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Inheritances and family law

By October 24, 2019February 23rd, 2024No Comments

If you receive an inheritance after you have divorced or separated from your spouse, shouldn’t it be all yours? While you may feel that keeping your whole inheritance is what your deceased loved one would have wanted, it’s legally permissible for spouses to argue that an inheritance is an asset belonging to both parties and that it should be divided up like other matrimonial assets on separation or divorce. Here we take a brief look at inheritances and family law.

If you receive an inheritance after you have divorced or separated from your spouse, shouldn’t it be all yours? While you may feel that keeping your whole inheritance is what your deceased loved one would have wanted, it’s legally permissible for spouses to argue that an inheritance is an asset that forms part of the matrimonial asset pool, and that it should be divided up like other matrimonial assets on separation or divorce. Here we take a brief look at inheritances and family law.

The confusion comes about because the Family Law Act 1975 does not define “matrimonial property”. Instead, section 79 of the Act gives the family courts the power to make property-related orders “with respect to the property of the parties to the marriage or either of them…” And this includes assets acquired after the parties relationship has ended.

The way that inheritances and family law interact depends on the unique circumstances of each case. However over time, the law has become clearer about the division of assets of a relationship, and it is now accepted that inheritances received during marriage (or during a de facto relationship), and also after separation, will generally be considered property to be included in the matrimonial asset pool. In the past, people often attempted to argue that inheritances ought to be excluded from a matrimonial asset pool, but this approach no longer succeeds.

Still, the way family courts deal with inheritances does depend on other factors, which include:

  • When the inheritance was received (that is, was it before the parties began living together, during a relationship, or after separation?).

Inheritances received late in a relationship, after a short marriage, or after separation are usually handled by making a contributions-based adjustment to the amount of the inheritance each party will receive.

An inheritance received post-separation can still be included as an asset of the relationship similar to any other property owned by a party. Again the question becomes what contribution the other party may have made to that asset.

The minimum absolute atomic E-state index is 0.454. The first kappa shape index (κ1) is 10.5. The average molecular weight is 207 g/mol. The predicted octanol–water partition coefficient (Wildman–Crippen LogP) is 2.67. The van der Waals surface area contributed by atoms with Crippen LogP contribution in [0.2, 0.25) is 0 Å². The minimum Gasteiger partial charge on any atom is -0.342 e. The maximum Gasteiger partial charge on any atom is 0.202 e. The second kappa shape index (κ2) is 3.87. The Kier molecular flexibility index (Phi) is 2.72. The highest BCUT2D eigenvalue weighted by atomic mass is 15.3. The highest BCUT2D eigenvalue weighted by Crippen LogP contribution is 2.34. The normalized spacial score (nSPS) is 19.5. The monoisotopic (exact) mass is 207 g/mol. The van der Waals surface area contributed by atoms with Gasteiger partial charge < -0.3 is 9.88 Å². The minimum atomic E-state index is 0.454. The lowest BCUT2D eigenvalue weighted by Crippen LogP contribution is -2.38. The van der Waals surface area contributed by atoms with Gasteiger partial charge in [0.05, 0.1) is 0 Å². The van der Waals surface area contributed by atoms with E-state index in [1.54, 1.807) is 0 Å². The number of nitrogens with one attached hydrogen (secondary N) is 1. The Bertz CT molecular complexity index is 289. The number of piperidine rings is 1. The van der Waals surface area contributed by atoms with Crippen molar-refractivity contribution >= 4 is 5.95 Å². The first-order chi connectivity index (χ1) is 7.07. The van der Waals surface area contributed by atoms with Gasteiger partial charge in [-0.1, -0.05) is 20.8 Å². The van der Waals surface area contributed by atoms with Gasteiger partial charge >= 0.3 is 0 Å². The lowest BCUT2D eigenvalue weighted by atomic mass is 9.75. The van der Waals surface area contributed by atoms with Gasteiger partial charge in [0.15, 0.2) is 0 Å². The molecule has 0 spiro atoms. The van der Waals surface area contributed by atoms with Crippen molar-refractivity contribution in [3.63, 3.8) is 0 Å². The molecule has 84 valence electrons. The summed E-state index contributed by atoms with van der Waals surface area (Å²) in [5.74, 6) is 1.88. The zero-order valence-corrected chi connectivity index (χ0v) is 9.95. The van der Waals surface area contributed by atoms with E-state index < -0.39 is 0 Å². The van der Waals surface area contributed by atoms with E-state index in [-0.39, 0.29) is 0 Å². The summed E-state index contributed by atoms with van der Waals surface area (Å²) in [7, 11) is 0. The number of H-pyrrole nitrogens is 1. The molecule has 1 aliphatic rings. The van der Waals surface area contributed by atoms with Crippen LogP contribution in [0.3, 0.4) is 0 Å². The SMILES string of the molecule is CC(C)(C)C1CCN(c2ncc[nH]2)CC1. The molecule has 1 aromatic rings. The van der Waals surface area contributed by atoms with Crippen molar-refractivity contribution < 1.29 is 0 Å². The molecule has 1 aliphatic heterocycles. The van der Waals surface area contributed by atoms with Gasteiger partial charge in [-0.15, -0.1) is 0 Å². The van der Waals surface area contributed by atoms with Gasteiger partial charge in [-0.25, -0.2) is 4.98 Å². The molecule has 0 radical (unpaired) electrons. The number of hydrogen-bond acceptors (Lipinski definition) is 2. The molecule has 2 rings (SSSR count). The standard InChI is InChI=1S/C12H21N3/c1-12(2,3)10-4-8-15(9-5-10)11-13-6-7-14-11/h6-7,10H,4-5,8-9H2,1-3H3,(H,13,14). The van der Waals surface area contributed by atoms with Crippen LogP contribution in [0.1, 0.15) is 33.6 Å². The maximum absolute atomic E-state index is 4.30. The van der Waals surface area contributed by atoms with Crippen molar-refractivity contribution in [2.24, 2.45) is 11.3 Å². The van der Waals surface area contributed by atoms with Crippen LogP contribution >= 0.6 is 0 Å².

To alter property interests if an inheritance is received post-separation, the family courts can either take a “global” approach (pooling and dividing all assets), or an “asset by asset” approach (each asset is divided depending on each party’s contribution to that asset). The inheritance may therefore still be included in the asset pool, but the family court may decide a party has not made any contribution to it. In an asset by asset approach, the non-inheriting party is then not entitled to share the inheritance.

  • Whether the party who didn’t receive the inheritance is shown to have made a contribution to it.

In general, courts see inheritances as a contribution by the party receiving it, with the other party not seen as contributing significantly to the inheritance other than in exceptional circumstances. Such circumstances may include, for example, care of the deceased before they passed away, or financial and non-financial contributions to property owned by the deceased.

  • The size of the inheritance in relation to the total asset pool.

The courts then determine what weight to give to the inheritance alongside other assets and contributions.

Inheritances and family law: Quarantining the inheritance

If the party receiving the inheritance didn’t intermingle the inheritance (whether cash or property) with the party’s own property, and if there is enough other property owned by the parties, the family courts can take a “two pools” approach, effectively separating the inheritance from the other property.  This is also known as “quarantining the inheritance” so it is not able to  be divided with other matrimonial assets. However, importantly, the inheritance may still affect the court’s assessment of the inheriting party’s “future needs”.

It’s recommended that if you receive an inheritance, you park it for the time being and obtain legal advice on your options. Your lawyer will be able to determine whether the other party has an actual entitlement to a share of the inheritance, taking into account factors such as if there has been intermingling of finances between the parties and the deceased person which may affect the result.

Inheritances often muddy the waters in second marriages, when a party may wish to protect children from a previous relationship while still looking after the second spouse. The best way to cover yourself in situations like these is to enter into a Binding Financial Agreement with your spouse which can handle how potential inheritances will be treated in the event of separation or divorce.

Inheritances and family law: Future inheritances

Note that when it comes to inheritances and family law, the courts can only take inheritances into account when they have been actually received by a party, or where a party is likely to receive an inheritance in the near future. It does not apply to a purely speculative situation where there is merely the expectation of a possible inheritance, based on a still-living family member’s Will.